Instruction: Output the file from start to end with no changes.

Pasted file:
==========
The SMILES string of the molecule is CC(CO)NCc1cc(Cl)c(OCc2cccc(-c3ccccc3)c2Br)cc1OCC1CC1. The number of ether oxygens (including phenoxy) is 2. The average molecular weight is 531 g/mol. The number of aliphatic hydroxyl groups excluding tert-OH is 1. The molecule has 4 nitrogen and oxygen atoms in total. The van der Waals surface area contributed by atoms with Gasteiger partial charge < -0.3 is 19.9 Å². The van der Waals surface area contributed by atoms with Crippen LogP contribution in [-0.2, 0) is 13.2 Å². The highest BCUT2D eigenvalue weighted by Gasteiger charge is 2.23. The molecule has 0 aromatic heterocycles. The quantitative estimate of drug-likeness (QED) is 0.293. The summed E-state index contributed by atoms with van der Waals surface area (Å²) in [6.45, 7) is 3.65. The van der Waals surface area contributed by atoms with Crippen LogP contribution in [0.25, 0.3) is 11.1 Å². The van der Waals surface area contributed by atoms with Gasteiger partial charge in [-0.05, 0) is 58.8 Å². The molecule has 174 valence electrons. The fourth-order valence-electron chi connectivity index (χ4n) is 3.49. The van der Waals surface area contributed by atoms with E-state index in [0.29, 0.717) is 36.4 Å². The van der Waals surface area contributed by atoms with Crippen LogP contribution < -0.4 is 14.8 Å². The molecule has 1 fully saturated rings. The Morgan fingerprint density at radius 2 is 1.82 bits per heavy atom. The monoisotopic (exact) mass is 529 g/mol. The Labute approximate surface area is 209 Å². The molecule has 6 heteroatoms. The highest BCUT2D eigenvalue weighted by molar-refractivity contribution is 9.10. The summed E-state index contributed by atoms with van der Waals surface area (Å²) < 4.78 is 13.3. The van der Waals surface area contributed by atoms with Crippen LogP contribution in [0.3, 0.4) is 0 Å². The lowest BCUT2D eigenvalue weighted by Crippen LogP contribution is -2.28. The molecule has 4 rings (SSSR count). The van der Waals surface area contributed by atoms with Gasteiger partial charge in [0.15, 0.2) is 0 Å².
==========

The SMILES string of the molecule is CC(CO)NCc1cc(Cl)c(OCc2cccc(-c3ccccc3)c2Br)cc1OCC1CC1. The number of ether oxygens (including phenoxy) is 2. The average molecular weight is 531 g/mol. The number of aliphatic hydroxyl groups excluding tert-OH is 1. The molecule has 4 nitrogen and oxygen atoms in total. The van der Waals surface area contributed by atoms with Gasteiger partial charge < -0.3 is 19.9 Å². The van der Waals surface area contributed by atoms with Crippen LogP contribution in [-0.2, 0) is 13.2 Å². The highest BCUT2D eigenvalue weighted by Gasteiger charge is 2.23. The molecule has 0 aromatic heterocycles. The quantitative estimate of drug-likeness (QED) is 0.293. The summed E-state index contributed by atoms with van der Waals surface area (Å²) in [6.45, 7) is 3.65. The van der Waals surface area contributed by atoms with Crippen LogP contribution in [0.25, 0.3) is 11.1 Å². The van der Waals surface area contributed by atoms with Gasteiger partial charge in [-0.05, 0) is 58.8 Å². The molecule has 174 valence electrons. The fourth-order valence-electron chi connectivity index (χ4n) is 3.49. The van der Waals surface area contributed by atoms with E-state index in [0.29, 0.717) is 36.4 Å². The van der Waals surface area contributed by atoms with Crippen LogP contribution < -0.4 is 14.8 Å². The molecule has 1 fully saturated rings. The Morgan fingerprint density at radius 2 is 1.82 bits per heavy atom. The monoisotopic (exact) mass is 529 g/mol. The Labute approximate surface area is 209 Å². The molecule has 6 heteroatoms. The highest BCUT2D eigenvalue weighted by molar-refractivity contribution is 9.10. The summed E-state index contributed by atoms with van der Waals surface area (Å²) < 4.78 is 13.3. The van der Waals surface area contributed by atoms with Crippen LogP contribution in [0.3, 0.4) is 0 Å². The lowest BCUT2D eigenvalue weighted by Crippen LogP contribution is -2.28. The molecule has 4 rings (SSSR count). The van der Waals surface area contributed by atoms with Gasteiger partial charge in [0.15, 0.2) is 0 Å².